SANTA CLARA, Calif. (The Sports Xchange) – San Francisco 49ers quarterback Colin Kaepernick is featured on the latest cover of Time magazine after generating headlines and controversy with his actions during the national anthem.
On Thursday, Time tweeted its cover for its upcoming edition. It shows Kaepernick kneeling during the national anthem, as he has done in the past two regular-season games in protest of racial inequality in the United States.READ MORE: Gov. Jared Polis, Denver Mayor Michael Hancock Visit Site During COVID Vaccinations For Special Olympic Athletes
The headline on the cover reads, “The Perilous Fight,” and the subhead reads, “National anthem protests led by Colin Kaepernick are fueling a debate about privilege, pride and patriotism.”
That Oct. 3 issue of Time is scheduled to include stories about Kaepernick and other NFL players who have joined the protest.
Kaepernick said earlier this week that he has received death threats for his stance. He also said he plans to donate $100,000 per week for 10 weeks to help communities in need.READ MORE: Darrell Wall, Convicted Serial Rapist, Sentenced To At Least 24 Years In Prison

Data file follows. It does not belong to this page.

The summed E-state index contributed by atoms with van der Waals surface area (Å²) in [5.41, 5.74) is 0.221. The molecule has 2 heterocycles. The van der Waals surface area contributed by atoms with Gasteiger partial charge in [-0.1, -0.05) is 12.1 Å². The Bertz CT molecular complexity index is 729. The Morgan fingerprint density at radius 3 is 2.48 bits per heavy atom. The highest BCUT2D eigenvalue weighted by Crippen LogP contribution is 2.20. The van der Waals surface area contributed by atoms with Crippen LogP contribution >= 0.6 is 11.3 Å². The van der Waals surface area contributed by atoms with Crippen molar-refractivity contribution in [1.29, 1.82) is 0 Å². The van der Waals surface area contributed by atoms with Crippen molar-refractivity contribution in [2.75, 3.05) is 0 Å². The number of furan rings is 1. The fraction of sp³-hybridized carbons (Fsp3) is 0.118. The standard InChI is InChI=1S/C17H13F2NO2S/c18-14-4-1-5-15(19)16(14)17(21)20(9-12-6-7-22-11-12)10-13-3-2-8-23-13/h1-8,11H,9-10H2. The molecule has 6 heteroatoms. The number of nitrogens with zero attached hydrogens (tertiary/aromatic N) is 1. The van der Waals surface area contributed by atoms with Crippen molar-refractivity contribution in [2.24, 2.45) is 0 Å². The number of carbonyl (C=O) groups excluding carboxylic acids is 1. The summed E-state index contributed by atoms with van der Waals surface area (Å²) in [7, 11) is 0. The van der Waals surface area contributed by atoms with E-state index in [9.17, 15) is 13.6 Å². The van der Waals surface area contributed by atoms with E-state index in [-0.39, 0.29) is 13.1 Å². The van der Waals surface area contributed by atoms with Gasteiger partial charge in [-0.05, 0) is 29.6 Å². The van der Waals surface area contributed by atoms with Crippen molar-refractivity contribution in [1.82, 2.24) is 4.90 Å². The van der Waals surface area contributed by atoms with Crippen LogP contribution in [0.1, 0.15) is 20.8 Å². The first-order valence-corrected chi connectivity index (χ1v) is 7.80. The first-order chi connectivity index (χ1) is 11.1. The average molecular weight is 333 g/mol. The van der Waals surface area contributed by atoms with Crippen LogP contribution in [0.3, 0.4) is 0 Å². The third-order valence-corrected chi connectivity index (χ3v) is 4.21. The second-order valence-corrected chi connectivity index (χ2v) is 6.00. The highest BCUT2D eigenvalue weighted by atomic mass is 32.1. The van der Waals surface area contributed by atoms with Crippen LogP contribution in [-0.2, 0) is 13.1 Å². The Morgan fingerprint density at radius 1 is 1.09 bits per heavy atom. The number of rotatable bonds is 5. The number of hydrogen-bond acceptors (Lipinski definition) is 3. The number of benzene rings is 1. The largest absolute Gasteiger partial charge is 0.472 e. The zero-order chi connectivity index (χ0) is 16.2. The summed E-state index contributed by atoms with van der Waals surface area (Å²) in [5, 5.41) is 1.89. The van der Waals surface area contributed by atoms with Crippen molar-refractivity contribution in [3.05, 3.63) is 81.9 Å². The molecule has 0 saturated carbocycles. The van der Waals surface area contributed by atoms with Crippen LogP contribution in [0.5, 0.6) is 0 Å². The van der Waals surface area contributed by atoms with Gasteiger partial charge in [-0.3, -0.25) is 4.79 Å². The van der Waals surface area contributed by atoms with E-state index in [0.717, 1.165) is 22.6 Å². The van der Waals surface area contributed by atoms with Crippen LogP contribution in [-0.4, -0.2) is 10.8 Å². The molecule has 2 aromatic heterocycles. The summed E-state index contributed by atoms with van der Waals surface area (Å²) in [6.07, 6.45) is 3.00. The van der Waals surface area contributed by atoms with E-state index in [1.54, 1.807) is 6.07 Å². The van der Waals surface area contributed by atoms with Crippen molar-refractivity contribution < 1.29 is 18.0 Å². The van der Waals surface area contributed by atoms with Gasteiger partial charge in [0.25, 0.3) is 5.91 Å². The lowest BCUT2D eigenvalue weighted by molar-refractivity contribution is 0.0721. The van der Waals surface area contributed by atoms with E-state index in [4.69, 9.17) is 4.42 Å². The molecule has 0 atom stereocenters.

“There’s a lot of racism disguised as patriotism in this country and people don’t like to address that and they don’t like to address what the root of this protest is and the root of players across the country. Not only in the NFL, but you have soccer, you have NBA players talking about it, high school players talking about it, college players,” Kaepernick said.
Meanwhile, a survey by the Seton Hall Sports Poll indicates that Americans disapprove of Kaepernick’s actions by nearly a 2-to-1 ratio, although a number of responders had no opinion on the subject.
A total of 47 percent of those surveyed disapprove of Kaepernick’s actions, 27 percent approved and 22 percent had no opinion.
Responders said by a 4-to-1 margin that Kaepernick had the right to protest.MORE NEWS: Get Ready For Tickets To 125th Anniversary Of Cheyenne Frontier Days
The poll was conducted this week with a group of 875 adults.